While I like their programming, their four-person roundtables are terribly boring, with four yes-people all agreeing on how good such-and-such signing was. In all fairness, they can hardly be critical of teams and of MLB while ripping their bosses in the process. I guess it was unrealistic to hope the Network would be any more hard-hitting in their coverage than MLB.com, the flagship mouthpiece for the empire.
It must be frustrating for the writers and broadcasters, who are likely intelligent, opinionated people, to be unable to fully speak their minds. Heck, when MLB employees blog, they do it via a company-run blog site. How independent can that be? Big brother is always watching.
It is clearly high-stakes big business for MLB. I wonder if there will be editorial pressure to downplay the new A-Rod steroids scandal on MLB Network. I surely hope not, but have to wonder. Biting the hand that feeds you rarely turns out well.
Speaking of MLB Network, I spent much of my evenings last week watching the Caribbean Series there. One of the rotating color men used daily was former MLB player and manager Cookie Rojas.
He is clearly old school. When an ESPN graphic popped up the Venezuelan club’s ERA and WHIP, Cookie explained WHIP as hitting with runners in scoring position. Ouch!
Since it is time for the fresh start of the new season, a logical column for the Post-Dispatch’s Joe Strauss to write is the annual “Tony La Russa is re-energized” tome.
Buried in it was La Russa’s not-so-subtle reminder that he is still not totally in synch with the new wave Cardinals organization.
“I believe analysis from a computer is useful but should be secondary to what you observe. That may not be the opinion of the people in charge,” La Russa told Strauss.
It’s not a news flash, as La Russa has made similar comments in the past, but it is discouraging to see the organizational tension remains at a level such that the manager feels the ongoing need to discuss it publicly.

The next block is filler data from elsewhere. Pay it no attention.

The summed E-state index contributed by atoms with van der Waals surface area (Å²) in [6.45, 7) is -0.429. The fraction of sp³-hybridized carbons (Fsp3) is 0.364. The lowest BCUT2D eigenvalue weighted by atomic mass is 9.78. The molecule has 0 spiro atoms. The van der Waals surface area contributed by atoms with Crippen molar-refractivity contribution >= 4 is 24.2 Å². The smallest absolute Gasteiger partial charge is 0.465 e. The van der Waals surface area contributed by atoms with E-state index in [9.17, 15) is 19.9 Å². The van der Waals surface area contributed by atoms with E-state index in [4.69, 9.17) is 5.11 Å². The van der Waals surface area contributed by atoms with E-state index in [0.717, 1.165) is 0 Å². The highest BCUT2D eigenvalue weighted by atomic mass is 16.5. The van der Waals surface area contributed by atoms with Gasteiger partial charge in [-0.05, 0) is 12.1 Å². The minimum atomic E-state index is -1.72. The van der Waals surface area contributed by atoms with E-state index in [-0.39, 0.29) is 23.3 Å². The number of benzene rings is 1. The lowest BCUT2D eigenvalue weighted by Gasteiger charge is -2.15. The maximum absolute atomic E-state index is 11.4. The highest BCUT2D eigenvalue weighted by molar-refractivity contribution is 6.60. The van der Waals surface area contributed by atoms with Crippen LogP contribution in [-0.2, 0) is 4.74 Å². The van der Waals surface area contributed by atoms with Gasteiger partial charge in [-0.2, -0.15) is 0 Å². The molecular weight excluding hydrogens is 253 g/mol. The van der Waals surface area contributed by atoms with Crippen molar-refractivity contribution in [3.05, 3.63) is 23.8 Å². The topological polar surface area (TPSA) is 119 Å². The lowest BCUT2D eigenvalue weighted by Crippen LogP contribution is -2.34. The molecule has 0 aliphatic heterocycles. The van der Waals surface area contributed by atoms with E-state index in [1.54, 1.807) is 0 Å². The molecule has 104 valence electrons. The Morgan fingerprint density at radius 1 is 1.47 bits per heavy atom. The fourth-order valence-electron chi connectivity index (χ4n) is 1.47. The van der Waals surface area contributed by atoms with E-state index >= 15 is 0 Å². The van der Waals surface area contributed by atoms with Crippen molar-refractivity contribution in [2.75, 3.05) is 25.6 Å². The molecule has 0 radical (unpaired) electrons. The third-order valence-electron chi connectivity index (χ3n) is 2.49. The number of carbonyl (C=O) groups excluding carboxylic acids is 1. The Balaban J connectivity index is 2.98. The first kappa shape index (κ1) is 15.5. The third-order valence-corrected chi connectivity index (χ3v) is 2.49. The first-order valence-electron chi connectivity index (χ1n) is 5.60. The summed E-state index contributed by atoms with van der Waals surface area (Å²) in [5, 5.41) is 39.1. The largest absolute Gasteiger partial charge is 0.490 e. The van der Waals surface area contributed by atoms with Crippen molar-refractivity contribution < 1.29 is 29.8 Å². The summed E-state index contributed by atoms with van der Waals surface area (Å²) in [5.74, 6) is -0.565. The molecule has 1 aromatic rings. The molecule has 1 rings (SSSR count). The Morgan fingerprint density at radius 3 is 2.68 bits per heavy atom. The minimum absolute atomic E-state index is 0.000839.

Former Cardinals reliever Todd Worrell (pictured) was among the 14 inductees into the Missouri Sports Hall of Fame on Saturday night in Springfield.
The now-49-year-old was a standout as a closer and set-up man for the Cardinals from 1985 through 1992 and has given back as a former player. An excellent choice.
Former Cardinals catcher Mike DiFelice (1996-97, 2002) has retired as an active player to manage the Mets’ rookie team in Kingsport, TN. The K-Mets are an Appalachian League adversary of the Johnson City Cardinals.
The 39-year-old DiFelice spent most of 2008 in Triple-A but did get a final cup of coffee (with dessert?) with the AL champion Tampa Bay Devil Rays. He did not appear in the post-season.
The same article linked to above notes the Rays are signing Brian Shouse, apparently to replace now-Cardinal Trever Miller for the left side of their pen. It will be interesting to see which club turns out to have made the best decision. To say I am nervous about the Cardinals’ 2009 relief lefties is an understatement.
First arbitration case decided
Washington Nationals starting pitcher Shawn Hill won his salary arbitration case and will receive $775,000, instead of the $500,000 the team was offering. For the Cardinals, Rick Ankiel is up first, this coming Thursday, with Ryan Ludwick scheduled the Tuesday following, on the 17th.
On Saturday, I had a long phone conversation with right-handed pitching prospect Scott Gorgen. He has a most interesting story about the evolution of his shoulder discomfort through surgery last week. The news is good – out eight weeks instead of the entire season. It is subscriber-only content, but worth the listen if you are a member.
Remember that you’ll continue to see several feature articles each week from me at Scout.com, so make sure you check there regularly, too.
Recently, MLB.com ran a feature about the Chicago Cubs’ increase in worldwide scouting, noting the club has invited three young Korean prospects to minor league camp along with another player from that country that was also under contract last season.
The Cardinals signed a Korean of their own last week, Hyang-Nam Choi, assigned to Memphis and also heading to minor league spring training. The 37-year-old cannot be considered a youth any more, however.
Last spring, the Cards had another Korean pitcher in minor league camp, Jai Chul Chung. The then-25 year old stayed around into extended spring training, but did not make a team.